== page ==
Baz Luhrmann has a great deal to say about his native Australia, and he has very ambitiously attempted to say it all in one film. It’s a bold choice more admirable in the intention than in the execution. He has essentially grafted two separate films together, one an over-the-top homage to adventure films from the 1930s and 40s that verged on camp even in their own time, the other a more straightforward tale of wartime love amid the trials and tribulations of a couple at an emotional impasse. Holding the two elements together is a harsh social history of Australia’s Lost Generations, an official government policy that tore mixed-race children from their aboriginal mothers and sent them to boarding schools away from their families and culture.
Yes, it’s a great deal to get through, and even in the almost three hours Luhrmann takes, it fails to gain any coherent traction. The other thread that ties the film together, however, the camera’s true and abiding love for Hugh Jackman’s incomparable face and physique, succeeds with aplomb.
The whole is narrated by Nullah (Brandon Walters), the cuddly and precocious mixed-race boy who speaks in patois and who will figure prominently in the courtship of Lady Sarah Ashley (Nicole Kidman) and Drover (Jackman). She has come to Australia in late 1939 to retrieve her husband from the failing cattle station that he refuses to sell despite the family’s need for ready cash. He’s the man Lord Ashley has sent to retrieve his wife from Darwin, the closest city where she can arrive by airplane. Naturally, he is brawny and brawly and because there is a politically correct agenda t address, he is indignant about the way the British are treating the aborigines. Drover’s best mate is. When we meet him, Drover is brawling in the local saloon over a racial slight aimed at his aborigine best mate. Lady Sarah, a prim example of an upper-crust Brit with too much luggage and attitude to match, discovers him in the midst of that luggage, or rather the ruins of it immediately post-brawl. It’s called meeting cute with a chaser of hate at first sight. Things do not improve as they trek across the outback, she in safari garb as stiff and starchy as her personality, he with a growing disdain that you just know is going to turn into something more. Naturally it does, but not right away and rightly so. Kidman’s character at this point is little more than a cartoon caricature of ineffectual British snobbery, Jackman’s one of a hunky cowboy. When she arrives at the station, Faraway Downs, it is to discover that her husband is dead, the books have been cooked, and she has a very small window of opportunity to save her property by getting her cattle to market before the boat bound for England sails.
Thus begins the cattle drive along with a dash of mea culpa about the treatment of the aborigines and a heaping helping of a classic horse opera, complete with an evil cattle baron (Brian Brown), his equally evil henchman (David Wenham), and a stampede. The amalgam of annoying and poetic never does come to a détente, but the relentless and exuberant cheesiness of the latter combined with the breathtaking vistas of the Australian outback finally beat the audience into submission of a sort. The camera work has a Busby Berkley grace, originality, and a dazzle that make things look less clichéd than they are. Then there is the way that same camera lingers lovingly over Jackman, not just in the pivotal moment when Lady Sarah spies him soaping up and rinsing down on the trail, a moment of wonder and splendor in Luhrmann’s hands, but throughout the film as it rests on Jackmnan’s beautifully expressive face. The pained loner coming to terms with his need for a home and a family is told less with the predictable dialogue than in the palpable pain Jackman shows lurking just beneath Drover’s stalwart façade, a heart that still hasn’t learned not to wince. Kidman and her character are there strictly for Jackman to have something to react to. Pretty much can be said of the rest of the characters and the film as a whole.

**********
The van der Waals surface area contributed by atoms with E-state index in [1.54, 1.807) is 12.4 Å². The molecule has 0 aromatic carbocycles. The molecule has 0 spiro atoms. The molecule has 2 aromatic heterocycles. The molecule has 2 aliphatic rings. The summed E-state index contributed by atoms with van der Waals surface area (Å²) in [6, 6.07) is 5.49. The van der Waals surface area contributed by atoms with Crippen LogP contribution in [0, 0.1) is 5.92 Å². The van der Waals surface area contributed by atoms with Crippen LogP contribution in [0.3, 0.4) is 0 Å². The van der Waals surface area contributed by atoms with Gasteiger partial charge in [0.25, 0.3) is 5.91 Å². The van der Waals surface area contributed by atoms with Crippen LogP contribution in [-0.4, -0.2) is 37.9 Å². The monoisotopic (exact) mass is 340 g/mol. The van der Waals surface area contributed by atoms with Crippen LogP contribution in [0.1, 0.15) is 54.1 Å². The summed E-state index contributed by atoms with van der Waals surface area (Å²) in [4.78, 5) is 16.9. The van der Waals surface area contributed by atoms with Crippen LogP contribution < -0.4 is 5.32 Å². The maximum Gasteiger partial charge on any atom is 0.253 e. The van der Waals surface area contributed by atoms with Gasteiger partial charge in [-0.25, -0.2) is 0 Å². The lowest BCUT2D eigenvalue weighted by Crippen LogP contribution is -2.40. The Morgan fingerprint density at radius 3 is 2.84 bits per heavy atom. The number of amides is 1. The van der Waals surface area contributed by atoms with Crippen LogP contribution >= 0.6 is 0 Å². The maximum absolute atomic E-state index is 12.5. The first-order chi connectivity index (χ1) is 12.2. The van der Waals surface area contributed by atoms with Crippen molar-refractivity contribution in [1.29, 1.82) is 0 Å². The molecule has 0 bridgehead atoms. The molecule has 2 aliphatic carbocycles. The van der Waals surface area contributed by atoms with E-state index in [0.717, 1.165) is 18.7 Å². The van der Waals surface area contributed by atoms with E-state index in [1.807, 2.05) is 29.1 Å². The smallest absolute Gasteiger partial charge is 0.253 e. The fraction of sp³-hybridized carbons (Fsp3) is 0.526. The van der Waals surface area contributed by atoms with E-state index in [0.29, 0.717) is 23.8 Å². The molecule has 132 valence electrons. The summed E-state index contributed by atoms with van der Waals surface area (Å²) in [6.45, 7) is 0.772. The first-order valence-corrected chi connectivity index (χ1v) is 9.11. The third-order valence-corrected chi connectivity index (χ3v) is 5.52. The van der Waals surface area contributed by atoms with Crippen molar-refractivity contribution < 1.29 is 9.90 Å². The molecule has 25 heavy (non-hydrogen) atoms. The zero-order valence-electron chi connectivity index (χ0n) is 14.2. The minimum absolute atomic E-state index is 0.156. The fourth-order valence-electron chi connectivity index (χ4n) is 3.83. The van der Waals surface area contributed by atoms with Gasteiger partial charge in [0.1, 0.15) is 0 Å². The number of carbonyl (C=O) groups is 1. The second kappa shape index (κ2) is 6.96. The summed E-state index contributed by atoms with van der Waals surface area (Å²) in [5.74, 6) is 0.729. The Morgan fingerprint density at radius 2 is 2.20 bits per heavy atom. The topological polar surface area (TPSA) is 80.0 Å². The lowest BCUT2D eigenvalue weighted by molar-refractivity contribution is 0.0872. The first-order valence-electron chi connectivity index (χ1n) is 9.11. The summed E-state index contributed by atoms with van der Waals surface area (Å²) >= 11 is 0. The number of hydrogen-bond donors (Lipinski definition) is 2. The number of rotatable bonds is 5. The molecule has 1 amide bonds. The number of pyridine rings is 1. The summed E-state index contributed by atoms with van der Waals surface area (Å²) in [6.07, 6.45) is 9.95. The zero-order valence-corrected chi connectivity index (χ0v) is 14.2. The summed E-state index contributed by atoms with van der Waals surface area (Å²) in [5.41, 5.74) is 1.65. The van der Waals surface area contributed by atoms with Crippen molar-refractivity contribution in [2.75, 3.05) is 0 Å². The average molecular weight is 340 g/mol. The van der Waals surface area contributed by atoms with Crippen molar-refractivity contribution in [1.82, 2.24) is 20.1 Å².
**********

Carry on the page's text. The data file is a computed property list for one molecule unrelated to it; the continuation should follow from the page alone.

As for the second part of the film, it, too, follows the formulas devised over a half-century ago. Misunderstandings, acrimonious partings, and the terrible finality of Darwin bombed by the Japanese in 1941 blend with the film’s running motif of THE WIZARD OF OZ set up as a Western reflection of Nullah’s mystical abilities inherited from his shaman grandfather, an old man who seems to be in the right place at the right time no matter what. That ability is, however, less incredible than the one that has an Aussie trampled by 1,500 head of cattle and still able to impart a vital piece of evidence before expiring. Wordily. Then again, maybe they really do grow them that tough Down Under.
AUSTRALIA, like all of Luhrmann’s films, is a vibrant and visceral visual feast. For all its faults, and there are plenty, it has the uncanny ability to manipulate its audience into involuntary oohs and ahhs even while provoking it by using every hoary plot device imaginable. Conceived and played out in an idiom of hyperreality, it slips the bonds of the more conventional simulacrum of true life and bounds sloppily, greedily, recklessly into the land where high adventure and true romance are the only thing that matter.